Qatar establishing committee to pursue compensation claims

Posted July 10, 2017

Qatar's government says it is forming a committee to pursue compensation for damages stemming from its isolation by four Arab countries.

Meanwhile, Jarallah mentioned that his meeting with British Minister of State for the Middle East and North Africa Alistair Burt earlier was "positive" and "beneficial" for both sides, adding that it addressed the ongoing Gulf dispute and Britain's support of the Kuwaiti efforts to contain and end the dispute.

They also ordered Qatari citizens to leave their territories and took various steps against Qatari firms and financial institutions.

The UK Foreign Minister stressed his country's support to Kuwait's mediation efforts, led by Emir Sheikh Sabah al-Ahmed al-Jaber al-Sabah, to resolve the crisis.

Shut down Al-Jazeera TV network, cut back diplomatic ties with Iran, sever relations with the Muslim Brotherhood and end Turkey's military presence in Qatar are among the 13 demands, according to two Western diplomats in the region familiar with the document. That might have a negative impact on Qatar's sovereign credit fundamentals.

Qatar on Friday dismissed as "baseless" accusations that it was financing terrorism, in its first public response to a statement from four Arab states which are leading a boycott against the tiny emirate.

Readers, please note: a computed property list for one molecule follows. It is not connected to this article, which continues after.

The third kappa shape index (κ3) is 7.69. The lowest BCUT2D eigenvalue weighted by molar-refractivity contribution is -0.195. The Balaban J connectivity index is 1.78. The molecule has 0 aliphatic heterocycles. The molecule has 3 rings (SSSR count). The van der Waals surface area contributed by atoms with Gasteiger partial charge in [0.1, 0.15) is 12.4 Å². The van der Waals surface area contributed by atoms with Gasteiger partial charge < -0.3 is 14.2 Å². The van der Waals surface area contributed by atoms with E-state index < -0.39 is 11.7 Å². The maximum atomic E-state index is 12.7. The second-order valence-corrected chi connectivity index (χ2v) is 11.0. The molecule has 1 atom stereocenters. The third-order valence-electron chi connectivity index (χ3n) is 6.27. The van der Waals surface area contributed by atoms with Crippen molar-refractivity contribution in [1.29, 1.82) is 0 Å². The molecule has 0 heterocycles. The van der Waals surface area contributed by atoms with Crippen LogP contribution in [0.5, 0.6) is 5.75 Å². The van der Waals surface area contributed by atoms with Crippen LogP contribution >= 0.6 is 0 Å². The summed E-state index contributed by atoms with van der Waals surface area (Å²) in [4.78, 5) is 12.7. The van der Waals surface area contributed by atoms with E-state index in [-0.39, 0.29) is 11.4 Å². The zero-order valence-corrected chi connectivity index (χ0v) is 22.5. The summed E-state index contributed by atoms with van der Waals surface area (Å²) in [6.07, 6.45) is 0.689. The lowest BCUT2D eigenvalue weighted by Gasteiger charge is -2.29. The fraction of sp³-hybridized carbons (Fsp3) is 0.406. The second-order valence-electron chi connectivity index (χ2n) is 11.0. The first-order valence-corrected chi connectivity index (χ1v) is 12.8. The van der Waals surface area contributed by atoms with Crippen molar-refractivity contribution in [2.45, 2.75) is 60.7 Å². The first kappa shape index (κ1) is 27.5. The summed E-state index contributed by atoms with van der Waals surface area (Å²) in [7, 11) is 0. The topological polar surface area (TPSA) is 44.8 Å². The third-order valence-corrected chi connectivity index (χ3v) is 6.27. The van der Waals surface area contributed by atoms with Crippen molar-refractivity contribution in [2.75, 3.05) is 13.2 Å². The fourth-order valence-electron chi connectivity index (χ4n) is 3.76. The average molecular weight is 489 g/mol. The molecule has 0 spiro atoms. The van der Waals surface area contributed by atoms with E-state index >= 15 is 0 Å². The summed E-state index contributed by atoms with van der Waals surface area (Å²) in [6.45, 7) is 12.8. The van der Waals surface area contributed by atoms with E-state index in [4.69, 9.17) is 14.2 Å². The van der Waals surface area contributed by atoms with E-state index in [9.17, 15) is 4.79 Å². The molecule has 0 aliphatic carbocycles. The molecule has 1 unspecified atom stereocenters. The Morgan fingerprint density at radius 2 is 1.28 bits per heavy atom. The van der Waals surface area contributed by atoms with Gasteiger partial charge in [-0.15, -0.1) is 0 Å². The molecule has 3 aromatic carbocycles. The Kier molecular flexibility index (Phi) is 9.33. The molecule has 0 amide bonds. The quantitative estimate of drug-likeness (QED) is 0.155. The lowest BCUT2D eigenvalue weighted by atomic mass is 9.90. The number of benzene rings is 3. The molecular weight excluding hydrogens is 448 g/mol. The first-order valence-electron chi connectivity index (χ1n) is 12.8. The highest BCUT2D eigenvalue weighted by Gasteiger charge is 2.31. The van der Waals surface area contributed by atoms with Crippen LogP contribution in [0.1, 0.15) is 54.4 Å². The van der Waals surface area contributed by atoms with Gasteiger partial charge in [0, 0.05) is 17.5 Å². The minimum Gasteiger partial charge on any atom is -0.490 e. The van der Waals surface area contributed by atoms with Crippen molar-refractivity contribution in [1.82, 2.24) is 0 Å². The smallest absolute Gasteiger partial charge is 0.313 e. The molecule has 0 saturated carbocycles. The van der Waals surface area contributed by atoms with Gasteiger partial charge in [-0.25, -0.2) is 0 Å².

Qatar denies supporting extremism and sees the ultimatum as an affront to its sovereignty.

In a statement attributed to an unnamed senior foreign ministry official released later Friday, Qatar called allegations made by the quartet against it false and tantamount to "defamation in contradiction with the established foundations of global relations". Washington counts all five countries as important Mideast allies, and stations some 10,000 troops at a sprawling air base in Qatar that is vital for the campaign against the Islamic State group. He is expected to visit Kuwait on Monday, leaving open the possibility he may shuttle among the various countries involved.

"We have sovereign wealth funds of 250 percent of gross domestic product, we have Qatar Central Bank reserves, and we have a ministry of finance strategic reserve", the country's finance minister Ali Sharif al-Emadi told The Times, after his country rejected the list of demands.

Johnson said progress could be made to heal the rift between Qatar and other Arab states, although a solution was unlikely to be found immediately.